Blackmore’s writing was enjoyable and full of wry humour. It was bursting with characters. My favourite was the Russian Dennis, who worked at a cushy job in the government, but applied to work as a guide in Chernobyl because he was bored. As Blackmore says, this man thought boredom was worse then high doses of radiation.

The most impressive part of Blackmore’s book is that it gives justice to the complexities of these issues in our culture, while keeping them accessible to his reader. Showing a beauty to these places that exists despite the way we are ruining them. Really, he is showing how beautiful we are as humans, and our innovation to use the earth for ourselves.  His book also made the situations surrounding these places of pollution, more accessible to the average person. He made them real, rather then just a large existential example of our horribleness.

More with Less (a cookbook)- edited by DorisJanzen Longacres

 I am an excellent cook. I will not be sheepish about it. I can make something from nothing, and it will almost always taste good. I come from a family of women who can cook a soup like it’s nobody’s business and roast a winner winner chicken dinner with all the trimmings, and Oh My! The smell is just awesome.

I’ve been menu planning and cooking for my family for more then nine years. I thought I had it down to a very fine science. Yet, something has happened over the years, I’ve gotten muddled and mixed. I’ve been joining whatever band wagon is running around at the time (seasonal food or local food, or ethnic food, or food that looks delicious on pinterest). The cost of food has surely gone up in the past few years, but its not just inflation. I’ve been cooking recipes with less repetition and more complexity. I feel overwhelmed, and I end up with thirty condiments in my fridge that I use less then twice a month. I am bored of this whim cooking.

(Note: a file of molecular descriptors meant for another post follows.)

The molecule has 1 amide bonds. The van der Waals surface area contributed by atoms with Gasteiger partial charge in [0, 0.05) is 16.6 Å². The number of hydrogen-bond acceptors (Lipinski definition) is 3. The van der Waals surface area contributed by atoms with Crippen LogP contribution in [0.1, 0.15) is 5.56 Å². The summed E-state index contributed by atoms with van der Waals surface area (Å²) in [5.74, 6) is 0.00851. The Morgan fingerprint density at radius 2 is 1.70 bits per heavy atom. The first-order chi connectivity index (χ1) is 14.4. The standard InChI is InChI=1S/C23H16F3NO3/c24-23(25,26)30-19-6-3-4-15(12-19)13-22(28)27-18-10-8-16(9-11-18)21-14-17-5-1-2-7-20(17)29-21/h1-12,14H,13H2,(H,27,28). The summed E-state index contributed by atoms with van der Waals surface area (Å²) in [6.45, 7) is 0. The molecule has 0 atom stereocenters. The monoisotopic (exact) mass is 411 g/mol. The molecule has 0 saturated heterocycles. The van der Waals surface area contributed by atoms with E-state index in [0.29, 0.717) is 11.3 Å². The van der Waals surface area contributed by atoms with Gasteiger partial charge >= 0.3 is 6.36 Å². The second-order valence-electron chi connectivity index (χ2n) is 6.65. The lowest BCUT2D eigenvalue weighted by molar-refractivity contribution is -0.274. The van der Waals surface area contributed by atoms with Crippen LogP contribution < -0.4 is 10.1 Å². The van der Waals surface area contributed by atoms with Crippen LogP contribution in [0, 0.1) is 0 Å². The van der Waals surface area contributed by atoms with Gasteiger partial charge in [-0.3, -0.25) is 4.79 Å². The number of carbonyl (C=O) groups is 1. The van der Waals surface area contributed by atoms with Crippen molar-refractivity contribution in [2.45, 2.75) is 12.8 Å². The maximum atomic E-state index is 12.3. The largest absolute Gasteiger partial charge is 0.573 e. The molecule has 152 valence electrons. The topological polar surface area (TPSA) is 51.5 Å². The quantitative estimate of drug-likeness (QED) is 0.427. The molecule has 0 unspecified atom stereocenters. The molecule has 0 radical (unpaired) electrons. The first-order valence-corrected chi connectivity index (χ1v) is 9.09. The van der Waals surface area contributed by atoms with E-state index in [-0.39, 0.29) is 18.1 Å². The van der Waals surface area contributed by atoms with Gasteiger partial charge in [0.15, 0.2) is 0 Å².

I decided to go back to the start. More importantly, my husband and I were looking to shave money off our grocery bill.  More with Less was my answer. It was published in the 1980s by the Mennonite Central Committee and is full of tried and true family recipes that promise more nutrition with less ingredients and costs. The motto of the book is: “on how to eat better and consume less of the world’s limited food resources.”

This is the food I’m the best at. Food that brings my kids downstairs saying, “mmmmm I smell soup”. More with Less is full of recipes and ideas to help our eating impact our world in a positive way. This means lots of veggies, fruits and grains, a little less dairy, and very little animal protein. I read last week on Grist that it takes 1800 gallons of water to produce 1 lb of grain-fed beef. I want to be socially conscientious about my menu planning.

In the three weeks that I’ve been flipping through More with Less, I’ve saved $30-$70 each week. This morning my husband opened the fridge to pack something for lunch he said he was so thankful for how much food we have. It’s filling, it’s tasty and each recipe is planned for a nice giant Mennonite family. We can even have a leftover night now! 

This is a beautiful thing. I love the Mennonites, and I love German cooking because it’s similar to Dutch. And there is also variety in the recipes with family friendly recipes from around the world. This book is going to save us money and I feel better eating less meat. I got this book at the library, but it is available at Ten Thousand Villages.